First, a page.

Toyota RAV-4 T180 2006 Long Term Test

Sat, 11 Nov 2006

After 4 months and only 1,850 miles my ‘long term’ RAV-4 D-4D 180 has now gone back to its maker.

You can see my road test of another at Toyota RAV-4 T180 2006 Road Test, which carries a full description.

This one wasn’t as melodious as the first, at first. We took a while to get used to each other. And running on Total diesel most of the time it wasn’t quite as economical. Though an average of 37mpg over 1,784 miles is still pretty good for a big 4x4 capable of 0-60 in 9 seconds.

Those miles included a fair bit of town running including an hour getting nowhere fast on Tooting High Road. And a long time idling while waiting for some valet parking. I reckon on Shell diesel or BP Ultimate I’d probably have averaged 38. By the way, over 4 months, the Bridgestone runflats lost no pressure at all and the engine used no oil.

The seating position seems a bit odd, but you get used to it and it’s actually very comfortable. The gearchange is snickily precise, but with 400Nm torque the box doesn’t like the shift from 1st to 2nd.
Grip and handling on the big 235/55 R18 Bridgestone Dueller runflats is very good indeed, but obviously ride comfort isn’t as good as from the 225/60 R17s fitter to lesser RAV-4s. I had a chance to compare it directly with the new 2007 CR-V, and though the CR-V is an easier drive the RAV actually hangs on longer if you really start pushing it.

The T180 comes loaded with DVD touch-screen satnav, Bluetooth hands-free phone (that worked with my Nokia 6630) and a good quality radio that didn’t lose its Radio 2 FM signal even with the aerial removed for the carwash.

I recommend the colour silver on the RAV because I only washed it once, to be polite, at the end of my tenure and it didn’t actually look dirty before my £7 was spent.

It’s more luxurious inside but not as practical as the old RAV-4. The load floor is higher with space underneath it, but that means you lose the low sill much liked by dogs leaping into the back. And the seats fold flat but don’t double-fold like they do on a CR-V.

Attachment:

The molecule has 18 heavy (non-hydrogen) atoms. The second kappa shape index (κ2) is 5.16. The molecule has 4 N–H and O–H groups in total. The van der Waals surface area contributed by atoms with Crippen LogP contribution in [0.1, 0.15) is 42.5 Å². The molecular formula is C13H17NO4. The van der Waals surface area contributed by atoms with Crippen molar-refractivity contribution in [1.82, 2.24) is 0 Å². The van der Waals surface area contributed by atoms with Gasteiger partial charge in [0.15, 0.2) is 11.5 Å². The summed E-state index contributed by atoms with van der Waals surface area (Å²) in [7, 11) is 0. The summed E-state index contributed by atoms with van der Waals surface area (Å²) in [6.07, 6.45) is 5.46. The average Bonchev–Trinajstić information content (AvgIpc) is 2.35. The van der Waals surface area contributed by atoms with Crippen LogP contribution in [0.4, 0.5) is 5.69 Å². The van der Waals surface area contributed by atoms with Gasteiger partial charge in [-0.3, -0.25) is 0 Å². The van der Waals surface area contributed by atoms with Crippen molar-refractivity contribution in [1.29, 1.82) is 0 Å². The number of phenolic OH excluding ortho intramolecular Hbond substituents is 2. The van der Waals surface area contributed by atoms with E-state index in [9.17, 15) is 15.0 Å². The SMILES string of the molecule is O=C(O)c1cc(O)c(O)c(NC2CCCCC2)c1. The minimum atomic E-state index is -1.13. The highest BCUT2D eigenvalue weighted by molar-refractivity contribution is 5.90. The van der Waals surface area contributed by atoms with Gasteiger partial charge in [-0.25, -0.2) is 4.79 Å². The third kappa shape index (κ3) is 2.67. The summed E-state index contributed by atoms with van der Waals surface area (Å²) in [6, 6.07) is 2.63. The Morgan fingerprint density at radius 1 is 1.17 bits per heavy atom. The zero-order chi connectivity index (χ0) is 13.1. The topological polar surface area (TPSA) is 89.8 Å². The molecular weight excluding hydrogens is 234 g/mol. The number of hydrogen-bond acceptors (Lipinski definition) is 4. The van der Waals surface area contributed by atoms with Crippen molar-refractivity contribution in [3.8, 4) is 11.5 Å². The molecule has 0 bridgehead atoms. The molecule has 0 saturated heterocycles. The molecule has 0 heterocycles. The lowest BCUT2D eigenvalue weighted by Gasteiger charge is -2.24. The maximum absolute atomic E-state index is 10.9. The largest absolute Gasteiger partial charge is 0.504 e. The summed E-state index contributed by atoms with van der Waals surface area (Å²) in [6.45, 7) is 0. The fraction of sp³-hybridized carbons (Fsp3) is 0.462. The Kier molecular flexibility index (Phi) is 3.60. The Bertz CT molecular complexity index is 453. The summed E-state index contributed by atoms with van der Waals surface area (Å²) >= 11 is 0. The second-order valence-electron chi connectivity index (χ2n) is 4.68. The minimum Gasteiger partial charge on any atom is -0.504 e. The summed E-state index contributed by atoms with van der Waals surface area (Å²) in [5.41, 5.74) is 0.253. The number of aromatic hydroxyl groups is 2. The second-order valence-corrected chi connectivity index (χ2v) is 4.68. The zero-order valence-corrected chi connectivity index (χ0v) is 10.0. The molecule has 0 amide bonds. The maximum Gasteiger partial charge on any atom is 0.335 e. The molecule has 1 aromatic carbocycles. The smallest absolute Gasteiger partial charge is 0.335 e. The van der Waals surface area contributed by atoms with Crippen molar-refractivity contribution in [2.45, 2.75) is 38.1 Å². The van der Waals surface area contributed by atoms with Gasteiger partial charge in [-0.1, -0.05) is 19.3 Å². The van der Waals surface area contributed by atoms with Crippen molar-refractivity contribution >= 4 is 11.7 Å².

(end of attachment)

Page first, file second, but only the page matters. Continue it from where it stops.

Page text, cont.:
I forgave it these minor design lapses because it’s such a good car to drive. While you get the full benefit of 400NM torque from 2,000 – 2,600rpm, there’s still plenty of it available from around 1,200 and the engine doesn’t complain if you get down to 1,000rpm.

There’s really very little need to use more than 2,000rpm accelerating through the gears and even overtaking the torque whacks you past most things no trouble. 6th gives about 32.5mph per 1,000 rpm, which is a very good compromise. Though cruise at 80+ and you can see your average mpg go down from the 38s to the 36s.

It’s astonishingly good in town traffic. I wasn’t particularly looking forward to my forays into the smoke-free zone, but the RAV seems to shrink and thread its way through the congestion very well indeed.

Now it’s been gone for a couple of days and I’m back to a normal small hatchback I’m suffering withdrawal symptoms. I miss the commanding driving position that helped me see further ahead and anticipate traffic problems. I miss the astonishing power delivery. I miss the feeling of being connected to the road through the steering. I miss the satnav. I miss the convenience of the climate control bringing the temperature up to exactly 20 degrees centigrade, just as it brought it down to 20 degrees in the summer. I miss the cruise control. Though the RAV-4 seemed like too much car for just one bloke, it was actually the perfect car for me.

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